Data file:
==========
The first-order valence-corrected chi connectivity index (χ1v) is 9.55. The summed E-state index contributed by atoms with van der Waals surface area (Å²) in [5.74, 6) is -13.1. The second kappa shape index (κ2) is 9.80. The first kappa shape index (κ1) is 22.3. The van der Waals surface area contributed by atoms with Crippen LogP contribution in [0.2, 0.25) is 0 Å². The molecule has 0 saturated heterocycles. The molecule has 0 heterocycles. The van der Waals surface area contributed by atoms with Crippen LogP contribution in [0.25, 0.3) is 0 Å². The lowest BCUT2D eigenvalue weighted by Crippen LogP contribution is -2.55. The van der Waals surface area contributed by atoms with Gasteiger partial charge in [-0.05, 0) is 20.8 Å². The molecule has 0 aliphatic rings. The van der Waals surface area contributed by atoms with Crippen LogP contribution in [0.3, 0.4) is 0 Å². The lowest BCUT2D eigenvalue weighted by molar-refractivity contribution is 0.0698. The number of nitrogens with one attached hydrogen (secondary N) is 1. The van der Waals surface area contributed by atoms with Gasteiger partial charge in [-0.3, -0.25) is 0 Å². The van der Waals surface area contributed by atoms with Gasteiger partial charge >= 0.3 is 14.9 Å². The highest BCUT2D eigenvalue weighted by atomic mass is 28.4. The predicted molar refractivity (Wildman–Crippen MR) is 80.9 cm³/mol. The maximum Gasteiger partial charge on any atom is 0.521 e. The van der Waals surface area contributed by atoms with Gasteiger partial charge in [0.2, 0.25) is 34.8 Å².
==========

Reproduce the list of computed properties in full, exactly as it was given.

The first-order valence-corrected chi connectivity index (χ1v) is 9.55. The summed E-state index contributed by atoms with van der Waals surface area (Å²) in [5.74, 6) is -13.1. The second kappa shape index (κ2) is 9.80. The first kappa shape index (κ1) is 22.3. The van der Waals surface area contributed by atoms with Crippen LogP contribution in [0.2, 0.25) is 0 Å². The molecule has 0 saturated heterocycles. The molecule has 0 heterocycles. The van der Waals surface area contributed by atoms with Crippen LogP contribution in [0.25, 0.3) is 0 Å². The lowest BCUT2D eigenvalue weighted by Crippen LogP contribution is -2.55. The van der Waals surface area contributed by atoms with Gasteiger partial charge in [-0.05, 0) is 20.8 Å². The molecule has 0 aliphatic rings. The van der Waals surface area contributed by atoms with Crippen LogP contribution in [0.3, 0.4) is 0 Å². The lowest BCUT2D eigenvalue weighted by molar-refractivity contribution is 0.0698. The number of nitrogens with one attached hydrogen (secondary N) is 1. The van der Waals surface area contributed by atoms with Gasteiger partial charge in [-0.3, -0.25) is 0 Å². The van der Waals surface area contributed by atoms with Gasteiger partial charge >= 0.3 is 14.9 Å². The highest BCUT2D eigenvalue weighted by atomic mass is 28.4. The predicted molar refractivity (Wildman–Crippen MR) is 80.9 cm³/mol. The maximum Gasteiger partial charge on any atom is 0.521 e. The van der Waals surface area contributed by atoms with Gasteiger partial charge in [0.2, 0.25) is 34.8 Å².